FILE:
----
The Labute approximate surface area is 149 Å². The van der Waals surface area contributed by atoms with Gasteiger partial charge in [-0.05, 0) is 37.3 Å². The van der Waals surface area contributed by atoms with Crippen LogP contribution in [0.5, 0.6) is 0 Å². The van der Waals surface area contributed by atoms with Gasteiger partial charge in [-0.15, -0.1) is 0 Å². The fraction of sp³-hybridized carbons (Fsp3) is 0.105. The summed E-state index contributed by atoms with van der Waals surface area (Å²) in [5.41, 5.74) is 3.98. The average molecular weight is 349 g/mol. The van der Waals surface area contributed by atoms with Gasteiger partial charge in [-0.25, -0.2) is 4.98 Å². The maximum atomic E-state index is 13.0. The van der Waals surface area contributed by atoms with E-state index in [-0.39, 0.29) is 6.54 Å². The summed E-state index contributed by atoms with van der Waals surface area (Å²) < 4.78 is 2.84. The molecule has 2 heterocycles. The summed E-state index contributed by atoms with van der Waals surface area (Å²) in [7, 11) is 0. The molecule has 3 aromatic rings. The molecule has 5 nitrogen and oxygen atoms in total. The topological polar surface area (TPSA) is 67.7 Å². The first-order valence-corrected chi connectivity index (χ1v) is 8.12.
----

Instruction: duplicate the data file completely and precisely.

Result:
The Labute approximate surface area is 149 Å². The van der Waals surface area contributed by atoms with Gasteiger partial charge in [-0.05, 0) is 37.3 Å². The van der Waals surface area contributed by atoms with Crippen LogP contribution in [0.5, 0.6) is 0 Å². The van der Waals surface area contributed by atoms with Gasteiger partial charge in [-0.15, -0.1) is 0 Å². The fraction of sp³-hybridized carbons (Fsp3) is 0.105. The summed E-state index contributed by atoms with van der Waals surface area (Å²) in [5.41, 5.74) is 3.98. The average molecular weight is 349 g/mol. The van der Waals surface area contributed by atoms with Gasteiger partial charge in [-0.25, -0.2) is 4.98 Å². The maximum atomic E-state index is 13.0. The van der Waals surface area contributed by atoms with E-state index in [-0.39, 0.29) is 6.54 Å². The summed E-state index contributed by atoms with van der Waals surface area (Å²) < 4.78 is 2.84. The molecule has 2 heterocycles. The summed E-state index contributed by atoms with van der Waals surface area (Å²) in [7, 11) is 0. The molecule has 3 aromatic rings. The molecule has 5 nitrogen and oxygen atoms in total. The topological polar surface area (TPSA) is 67.7 Å². The first-order valence-corrected chi connectivity index (χ1v) is 8.12.